Featured Research

from universities, journals, and other organizations

With secondhand gene, house mice resist poison

Date:
July 21, 2011
Source:
Cell Press
Summary:
Since the 1950s, people have tried to limit the numbers of mice and rats using a poison known as warfarin. But, over the course of evolution, those pesky rodents have found a way to make a comeback, resisting that chemical via changes to a gene involved in vitamin K recycling and blood clotting. Now, researchers show that European mice have in some cases acquired that resistance gene in a rather unorthodox way: they got it secondhand from an Algerian mouse.

Since the 1950s, people have tried to limit the numbers of mice and rats using a poison known as warfarin. But, over the course of evolution, those pesky rodents have found a way to make a comeback, resisting that chemical via changes to a gene involved in vitamin K recycling and blood clotting. Now, researchers reporting online on July 21 in Current Biology, a Cell Press publication, show that European mice have in some cases acquired that resistance gene in a rather unorthodox way: they got it secondhand from an Algerian mouse.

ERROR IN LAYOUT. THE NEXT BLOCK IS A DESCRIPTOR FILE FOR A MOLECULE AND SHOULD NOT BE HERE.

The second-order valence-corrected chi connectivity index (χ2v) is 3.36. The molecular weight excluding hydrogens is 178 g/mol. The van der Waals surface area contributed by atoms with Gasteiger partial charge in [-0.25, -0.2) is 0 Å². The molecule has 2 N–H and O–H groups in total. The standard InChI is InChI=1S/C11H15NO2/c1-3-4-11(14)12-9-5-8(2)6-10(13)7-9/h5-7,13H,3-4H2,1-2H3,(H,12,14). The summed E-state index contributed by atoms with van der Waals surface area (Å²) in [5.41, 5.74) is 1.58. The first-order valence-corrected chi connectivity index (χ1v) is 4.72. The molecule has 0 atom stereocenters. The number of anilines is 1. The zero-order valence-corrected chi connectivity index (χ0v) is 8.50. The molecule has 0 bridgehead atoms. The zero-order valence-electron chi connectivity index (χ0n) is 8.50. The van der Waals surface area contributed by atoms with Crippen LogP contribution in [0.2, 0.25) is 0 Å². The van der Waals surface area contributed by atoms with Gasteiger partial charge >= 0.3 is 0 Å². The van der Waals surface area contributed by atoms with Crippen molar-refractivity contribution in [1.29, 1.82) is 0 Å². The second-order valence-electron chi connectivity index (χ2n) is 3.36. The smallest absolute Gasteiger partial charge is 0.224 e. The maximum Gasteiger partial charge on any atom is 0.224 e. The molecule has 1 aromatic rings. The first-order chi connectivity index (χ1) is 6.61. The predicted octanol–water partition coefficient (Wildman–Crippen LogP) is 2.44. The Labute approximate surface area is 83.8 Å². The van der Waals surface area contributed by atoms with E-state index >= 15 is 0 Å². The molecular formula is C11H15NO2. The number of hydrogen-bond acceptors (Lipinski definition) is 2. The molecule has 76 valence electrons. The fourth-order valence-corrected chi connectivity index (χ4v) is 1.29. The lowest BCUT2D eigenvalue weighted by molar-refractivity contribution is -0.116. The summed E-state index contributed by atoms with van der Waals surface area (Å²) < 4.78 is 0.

Related Articles


"House mice not only have become resistant to rat poisons in the 'usual' way, but also in a very 'unusual' way, through interbreeding with a separate mouse species that is removed by 1.5 to 3 million years," said Michael Kohn of Rice University. "Our work is perhaps the first to catch this unusual process in the act."

The findings show that, as in microbes, there is more than one way for new traits to evolve in animals: via new mutations arising within a species, and via the transfer of genes between species, the researchers say. They also help to explain how rodents have foiled some of our best attempts to kill them so rapidly, and with such apparent ease.